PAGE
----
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Over half of food industry workers admit to working while sick

October 20, 2015, 10:00 PM UTC
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EMERYVILLE, CA - FEBRUARY 03: Denny's waitresses prepare to deliver sfree Grand Slam breakfasts to customers February 3, 2009 in Emeryville, California. People lined up at Denny's across North America today for a free Grand Slam breakfast given away between 6am and 2pm at over 1,500 Denny's restaurants in the US, Puerto Rico and Canada. The promotion was announced during a Super Bowl commercial. (Photo by Justin Sullivan/Getty Images)
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A survey conducted by the Center for Research and Public Policy for Alchemy Systems found that the majority of food industry workers continue to go to work when they’re sick, Tech Times reports.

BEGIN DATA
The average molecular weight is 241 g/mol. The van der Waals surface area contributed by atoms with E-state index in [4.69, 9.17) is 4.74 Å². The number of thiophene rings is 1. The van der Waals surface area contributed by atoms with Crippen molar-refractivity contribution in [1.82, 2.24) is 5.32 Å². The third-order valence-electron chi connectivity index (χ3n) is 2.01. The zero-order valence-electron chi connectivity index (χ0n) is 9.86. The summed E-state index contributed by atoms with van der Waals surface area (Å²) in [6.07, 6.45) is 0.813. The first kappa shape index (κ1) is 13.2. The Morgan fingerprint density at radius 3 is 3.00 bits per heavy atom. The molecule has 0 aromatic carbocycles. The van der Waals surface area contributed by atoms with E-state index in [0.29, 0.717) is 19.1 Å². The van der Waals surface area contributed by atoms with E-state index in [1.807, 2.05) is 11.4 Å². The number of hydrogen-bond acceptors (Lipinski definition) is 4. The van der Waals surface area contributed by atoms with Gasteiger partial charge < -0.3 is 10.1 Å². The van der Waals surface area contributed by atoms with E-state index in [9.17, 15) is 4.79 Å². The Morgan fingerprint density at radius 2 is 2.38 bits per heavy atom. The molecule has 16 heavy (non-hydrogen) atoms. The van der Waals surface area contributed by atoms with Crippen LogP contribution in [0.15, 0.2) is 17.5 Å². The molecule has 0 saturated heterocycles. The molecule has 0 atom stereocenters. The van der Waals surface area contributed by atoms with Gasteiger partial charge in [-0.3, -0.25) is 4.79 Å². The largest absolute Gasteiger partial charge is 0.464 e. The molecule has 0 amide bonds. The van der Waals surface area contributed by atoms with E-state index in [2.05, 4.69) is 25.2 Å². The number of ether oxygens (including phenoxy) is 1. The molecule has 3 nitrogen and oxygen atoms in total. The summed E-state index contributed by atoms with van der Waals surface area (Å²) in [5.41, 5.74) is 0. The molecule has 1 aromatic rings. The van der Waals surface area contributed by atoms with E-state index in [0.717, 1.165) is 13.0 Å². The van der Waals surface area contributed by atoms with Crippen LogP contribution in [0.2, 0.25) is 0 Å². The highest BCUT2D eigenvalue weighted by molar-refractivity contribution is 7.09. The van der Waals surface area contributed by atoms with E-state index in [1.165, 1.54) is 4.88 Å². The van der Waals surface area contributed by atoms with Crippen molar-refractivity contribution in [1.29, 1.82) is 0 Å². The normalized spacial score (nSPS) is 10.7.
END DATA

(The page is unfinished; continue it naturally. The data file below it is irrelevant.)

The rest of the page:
According to the Bureau of Labor Statistics, the median wage for food industry workers as of May 2014 was $19,560. For many of them, missing work could be too costly. Although she can’t speak to other restaurants’ policies, former Olive Garden employee Christine Gnecco told Tech Times that employees did not get paid when they didn’t show up for work. She added that, even though she followed the proper sanitary procedures, she was still worried about infecting one of her customers.

Though pay is significant, it’s not the only consideration. The survey showed that at least half of food workers continue to go to work when ill because they don’t want to abandon their team and leave them with extra work. Professor Jay Neal of the University of Houston’s hospitality program says that many food workers “have a deep sense of loyalty to their job, not necessarily to the leadership, but to the team, their co-workers.”

51% of workers reported that they “always” or “frequently” go to work when ill. This isn’t necessarily a huge problem if someone has a cold, but other fairly common illnesses like Hepatitis A, salmonella, and norovirus, all of which are easily transferrable through food, could prove to be dangerous.